It is well known by now that the root of this purported threat by the Centre to leave the NSCN (IM) out of a peace deal even though it was principally initiated with it – as also by previous governments in the last 22 years – lies in the outfit’s demand for a separate flag and a constitution for the Nagas.
To add weight to their demand, top leaders of the NSCN (IM) have been pointing at phrases mentioned in the framework agreement, such as ‘shared sovereignty’ with India and ‘unique history’ of the Nagas. NSCN (IM) military head Anthony Shimray recently told The Wire that the government of India, through the agreement, had conceded that the history of the Nagas was ‘unique’ and that there would be ‘shared sovereignty’ with the rest of India.
Clearly, the Centre is not on the same page as the armed group when it comes to interpreting these words. Ravi has stated clearly that there would be no separate flag and constitution for the Nagas under the peace deal. In a press statement issued by his office this on October 18, Ravi said that the NSCN-IM has “adopted a procrastinating attitude to delay the settlement raising the contentious symbolic issues of separate Naga national flag and constitution on which they are fully aware of the Government of India’s position.”
Significantly, the Centre’s stalemate with the NSCN-IM reached its zenith only after the reading down of Article 370 of Jammu and Kashmir. In one stroke, the Modi government abolished the provision under which the state had a separate flag and a constitution.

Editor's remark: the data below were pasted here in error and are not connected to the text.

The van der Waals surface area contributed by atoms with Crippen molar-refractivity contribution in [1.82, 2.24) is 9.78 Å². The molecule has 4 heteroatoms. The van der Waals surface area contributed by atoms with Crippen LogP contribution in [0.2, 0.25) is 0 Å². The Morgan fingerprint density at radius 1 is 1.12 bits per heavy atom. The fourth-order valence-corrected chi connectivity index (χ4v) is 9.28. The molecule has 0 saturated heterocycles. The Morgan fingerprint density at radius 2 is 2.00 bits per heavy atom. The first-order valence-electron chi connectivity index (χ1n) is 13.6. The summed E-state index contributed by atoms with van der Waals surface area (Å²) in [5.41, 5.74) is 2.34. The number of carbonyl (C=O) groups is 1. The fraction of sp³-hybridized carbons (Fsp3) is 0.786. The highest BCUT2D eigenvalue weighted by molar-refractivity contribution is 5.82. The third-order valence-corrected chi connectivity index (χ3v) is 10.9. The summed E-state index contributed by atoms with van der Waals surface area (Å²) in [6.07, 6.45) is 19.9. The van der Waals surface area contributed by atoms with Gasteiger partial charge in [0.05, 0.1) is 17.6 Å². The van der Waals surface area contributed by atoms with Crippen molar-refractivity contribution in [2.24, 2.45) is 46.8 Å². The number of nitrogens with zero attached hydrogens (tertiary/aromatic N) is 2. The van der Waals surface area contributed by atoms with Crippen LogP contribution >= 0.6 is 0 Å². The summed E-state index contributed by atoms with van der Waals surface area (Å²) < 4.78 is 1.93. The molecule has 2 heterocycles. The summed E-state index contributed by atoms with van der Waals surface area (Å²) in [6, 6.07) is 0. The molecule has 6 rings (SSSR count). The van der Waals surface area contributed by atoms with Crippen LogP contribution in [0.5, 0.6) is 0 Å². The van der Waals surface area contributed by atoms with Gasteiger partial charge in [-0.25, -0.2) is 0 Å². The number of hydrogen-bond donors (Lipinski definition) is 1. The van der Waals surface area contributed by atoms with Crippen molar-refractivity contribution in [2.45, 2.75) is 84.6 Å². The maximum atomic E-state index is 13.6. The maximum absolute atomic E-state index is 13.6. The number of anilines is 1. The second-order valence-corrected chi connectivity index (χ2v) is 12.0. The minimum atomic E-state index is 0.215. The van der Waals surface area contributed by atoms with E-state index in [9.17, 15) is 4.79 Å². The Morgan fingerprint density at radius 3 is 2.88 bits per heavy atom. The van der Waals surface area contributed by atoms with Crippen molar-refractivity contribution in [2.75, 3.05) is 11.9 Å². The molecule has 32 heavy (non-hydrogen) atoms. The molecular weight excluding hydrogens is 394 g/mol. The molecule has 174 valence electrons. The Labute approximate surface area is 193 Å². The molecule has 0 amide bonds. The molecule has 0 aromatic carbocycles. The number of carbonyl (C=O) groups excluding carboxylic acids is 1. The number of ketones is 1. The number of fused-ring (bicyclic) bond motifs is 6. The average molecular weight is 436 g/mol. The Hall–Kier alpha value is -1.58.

Though several armed groups in the Northeast, including the United Liberation Front of Asom (ULFA) in Assam, had been referring to Article 370 to demand a similar provision from the Centre (the All Assam Students Union too had sought a similar provision for Assam at one point of time), it was primarily the NSCN (IM), the largest and the deadliest insurgent group in the region, which had caught on to the idea more firmly than the others.
Examining the developments unfolding in the Naga talks, a question arises: Did the Centre take into account the outcome of the Naga peace talks before taking the decision to scrap Article 370? Was it merely a coincidence that, less than two weeks after Article 370 was scrapped, Ravi announced in Nagaland that Prime Minister Modi had asked him to conclude the peace talks within three months’ time ending on October 31?
Anthony Shimray recently told The Wire that he was himself present in a meeting where the issue of a flag and constitution were discussed and the Centre had said that it would see how well it could deal with it.
Nevertheless, hectic parleys have been on for the last few days, both with the NSCN(IM) and the NNPGs, in New Delhi and in Kohima, to break the stalemate over the unresolved issues even as the October 31 deadline approaches.